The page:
5 Things to Avoid In Leadership Video Communications

I read a great blog article recently by Geoffrey James. Geoffrey has written a number of books including Business to Business Selling: Power Words and Strategies from the World’s Top Sales Experts and Success Secrets from Silicon Valley. I’ve already pre-ordered a copy of his latest offering – ‘Business without the Bullshit’ after reading some extracts. His recent article ‘8 Conversational Habits That Kill Credibility’ on INC.com could equally be called 8 habits that kill your corporate communications. So, inspired by that article here is my summary of five things to avoid in your stakeholder video communications:

1. Big Words, Little Meaning

Now as a marketer, I might be part of the problem here, but here’s my pennies worth anyway. By bulking out your communications with over-elaborate wording you may confuse people. (There is a sense of irony in the fact the word over-elaborate is over-elaborate) But more than that, people will feel that your idea or message isn’t for them, it will build distance between you and your audience as you appear aloof. Keep it simple, keep it short, and keep it human.

2. Stop Cold Corporate Euphemism

‘Rightsizing’ and ‘development opportunity’ are both examples of corporate euphemism, or weasel words. Theodore Roosevelt classed them as “words that suck all the life out of the words next to them, just as a weasel sucks an egg and leaves the shell.” If you have something unpleasant to say – just say – like ripping off a band aid the pain will be quicker and your audience will like the fact that you’re honest, clear and straightforward.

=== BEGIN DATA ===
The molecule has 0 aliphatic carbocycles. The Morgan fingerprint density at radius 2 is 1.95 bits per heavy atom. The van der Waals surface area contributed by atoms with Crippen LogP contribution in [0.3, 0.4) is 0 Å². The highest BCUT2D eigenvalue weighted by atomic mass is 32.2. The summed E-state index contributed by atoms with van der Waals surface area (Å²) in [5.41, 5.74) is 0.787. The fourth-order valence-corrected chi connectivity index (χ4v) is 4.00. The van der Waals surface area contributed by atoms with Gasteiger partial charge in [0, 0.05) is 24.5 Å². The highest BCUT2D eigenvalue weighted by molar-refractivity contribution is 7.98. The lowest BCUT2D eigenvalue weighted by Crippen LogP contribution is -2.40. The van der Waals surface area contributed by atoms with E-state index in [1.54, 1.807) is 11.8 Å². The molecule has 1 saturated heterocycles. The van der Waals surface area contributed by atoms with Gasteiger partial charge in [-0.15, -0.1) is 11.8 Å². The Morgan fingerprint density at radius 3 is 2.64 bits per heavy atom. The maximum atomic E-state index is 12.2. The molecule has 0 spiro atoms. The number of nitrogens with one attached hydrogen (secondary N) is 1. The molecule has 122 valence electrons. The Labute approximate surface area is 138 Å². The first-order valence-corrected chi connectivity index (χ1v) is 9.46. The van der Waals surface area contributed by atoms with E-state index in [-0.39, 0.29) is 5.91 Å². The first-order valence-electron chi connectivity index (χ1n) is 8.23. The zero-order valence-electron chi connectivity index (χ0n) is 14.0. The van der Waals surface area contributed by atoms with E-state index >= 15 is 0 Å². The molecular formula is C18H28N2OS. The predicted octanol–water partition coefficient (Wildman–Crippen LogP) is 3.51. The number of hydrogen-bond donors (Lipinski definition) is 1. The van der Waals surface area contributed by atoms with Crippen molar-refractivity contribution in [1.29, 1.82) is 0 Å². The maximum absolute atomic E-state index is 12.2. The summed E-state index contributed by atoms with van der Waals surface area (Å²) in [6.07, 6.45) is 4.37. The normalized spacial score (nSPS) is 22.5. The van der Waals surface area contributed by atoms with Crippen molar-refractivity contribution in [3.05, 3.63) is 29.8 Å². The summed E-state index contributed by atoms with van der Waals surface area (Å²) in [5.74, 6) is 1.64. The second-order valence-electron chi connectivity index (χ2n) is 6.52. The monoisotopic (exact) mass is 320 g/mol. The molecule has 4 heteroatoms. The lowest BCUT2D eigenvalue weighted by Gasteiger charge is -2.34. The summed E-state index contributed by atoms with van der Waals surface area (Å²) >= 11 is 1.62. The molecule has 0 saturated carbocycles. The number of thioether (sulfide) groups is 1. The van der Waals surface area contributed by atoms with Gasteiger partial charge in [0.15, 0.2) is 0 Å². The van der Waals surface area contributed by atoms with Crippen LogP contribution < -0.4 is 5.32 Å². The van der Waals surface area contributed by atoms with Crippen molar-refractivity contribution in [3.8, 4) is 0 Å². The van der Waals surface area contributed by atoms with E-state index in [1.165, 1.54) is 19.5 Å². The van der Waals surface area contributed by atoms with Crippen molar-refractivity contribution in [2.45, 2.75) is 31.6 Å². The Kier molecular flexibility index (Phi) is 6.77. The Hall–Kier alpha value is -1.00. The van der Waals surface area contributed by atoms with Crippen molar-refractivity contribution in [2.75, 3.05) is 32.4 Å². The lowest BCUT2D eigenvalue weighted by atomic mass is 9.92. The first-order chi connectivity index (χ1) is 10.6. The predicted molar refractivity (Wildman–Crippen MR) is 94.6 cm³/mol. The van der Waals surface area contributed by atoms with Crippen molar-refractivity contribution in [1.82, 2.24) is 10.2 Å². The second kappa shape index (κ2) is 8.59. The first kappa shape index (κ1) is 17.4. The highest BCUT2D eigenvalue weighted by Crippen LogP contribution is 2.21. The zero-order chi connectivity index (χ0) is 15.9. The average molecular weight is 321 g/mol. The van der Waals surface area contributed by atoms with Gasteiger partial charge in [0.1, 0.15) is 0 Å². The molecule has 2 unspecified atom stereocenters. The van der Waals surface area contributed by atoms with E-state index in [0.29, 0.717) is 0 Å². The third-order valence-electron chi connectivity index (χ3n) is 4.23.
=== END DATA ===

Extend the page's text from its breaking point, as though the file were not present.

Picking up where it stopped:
3. Be Careful with Metaphors

Having worked in the IT industry I often hear car metaphors used, ‘this software is like a Rolls Royce’, I’ve often thought whether car salesmen use IT metaphors ‘this is very much the Amazon Web Services of the Ford range.’ I do think metaphors are a great way of explaining the complex, but they easily become cliché. Even worse if they are long winded they defeat the purpose of their use, so chose them with care.

4. Reach out, Touch base, Shift a paradigm, STOP THE JARGON

Now, we all do it, we all use Jargon in some form. ‘Strategize’, ‘Does that dial up for you’ and ‘Leveraging the right tone to drive strategically align values’ are three I’ve heard in recent weeks that left me feeling cold. In many ways they push people away rather than bring them towards you. Please for the sanity of us all try to keep them to a minimum.

5. Throw Enough and It Will Stick – It Won’t

By throwing enough stats, quotes and facts at your audience you sounds more convincing – wrong. Be clear about what you are looking to say; the information you are going to convince your audience and what action you want them to take afterwards. If you throw three balls at one person they drop them all, throw one ball and they’ll catch it (wait was that a cliché). Be clear, be convincing, stay on point. There is a great quote from Einstein “If you can’t explain it simply, you don’t understand it well enough”

And finally…

From those five points my summary would be simple – how would you communicate with me if I sat right next to you – use that as a template to deliver authentic communications. Your people want to like you, they want to follow your ideas and they want to be convinced. Enjoy the conversation and enjoy being human and forget the corporate robot act.

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